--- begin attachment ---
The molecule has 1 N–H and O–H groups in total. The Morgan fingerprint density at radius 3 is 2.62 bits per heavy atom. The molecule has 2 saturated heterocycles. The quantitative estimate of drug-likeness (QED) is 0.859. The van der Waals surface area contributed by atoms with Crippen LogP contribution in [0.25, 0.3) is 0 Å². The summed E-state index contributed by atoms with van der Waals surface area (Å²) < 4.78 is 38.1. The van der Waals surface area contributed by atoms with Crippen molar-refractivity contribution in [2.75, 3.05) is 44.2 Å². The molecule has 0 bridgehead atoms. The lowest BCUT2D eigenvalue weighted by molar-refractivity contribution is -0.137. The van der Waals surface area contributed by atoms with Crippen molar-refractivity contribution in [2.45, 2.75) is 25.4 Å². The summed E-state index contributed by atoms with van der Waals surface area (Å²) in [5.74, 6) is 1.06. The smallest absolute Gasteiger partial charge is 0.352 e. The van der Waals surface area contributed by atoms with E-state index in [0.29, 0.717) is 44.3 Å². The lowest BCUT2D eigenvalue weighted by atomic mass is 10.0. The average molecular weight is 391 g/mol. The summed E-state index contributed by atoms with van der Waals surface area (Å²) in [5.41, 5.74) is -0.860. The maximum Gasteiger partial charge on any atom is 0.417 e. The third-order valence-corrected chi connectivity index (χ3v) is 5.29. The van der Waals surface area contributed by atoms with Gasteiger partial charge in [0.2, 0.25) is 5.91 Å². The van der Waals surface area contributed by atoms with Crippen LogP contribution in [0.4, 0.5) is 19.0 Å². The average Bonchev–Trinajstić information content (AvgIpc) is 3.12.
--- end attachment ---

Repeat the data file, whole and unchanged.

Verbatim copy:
The molecule has 1 N–H and O–H groups in total. The Morgan fingerprint density at radius 3 is 2.62 bits per heavy atom. The molecule has 2 saturated heterocycles. The quantitative estimate of drug-likeness (QED) is 0.859. The van der Waals surface area contributed by atoms with Crippen LogP contribution in [0.25, 0.3) is 0 Å². The summed E-state index contributed by atoms with van der Waals surface area (Å²) < 4.78 is 38.1. The van der Waals surface area contributed by atoms with Crippen molar-refractivity contribution in [2.75, 3.05) is 44.2 Å². The molecule has 0 bridgehead atoms. The lowest BCUT2D eigenvalue weighted by molar-refractivity contribution is -0.137. The van der Waals surface area contributed by atoms with Crippen molar-refractivity contribution in [2.45, 2.75) is 25.4 Å². The summed E-state index contributed by atoms with van der Waals surface area (Å²) in [5.74, 6) is 1.06. The smallest absolute Gasteiger partial charge is 0.352 e. The van der Waals surface area contributed by atoms with E-state index in [0.29, 0.717) is 44.3 Å². The lowest BCUT2D eigenvalue weighted by atomic mass is 10.0. The average molecular weight is 391 g/mol. The summed E-state index contributed by atoms with van der Waals surface area (Å²) in [5.41, 5.74) is -0.860. The maximum Gasteiger partial charge on any atom is 0.417 e. The third-order valence-corrected chi connectivity index (χ3v) is 5.29. The van der Waals surface area contributed by atoms with Gasteiger partial charge in [0.2, 0.25) is 5.91 Å². The van der Waals surface area contributed by atoms with Crippen LogP contribution in [0.4, 0.5) is 19.0 Å². The average Bonchev–Trinajstić information content (AvgIpc) is 3.12.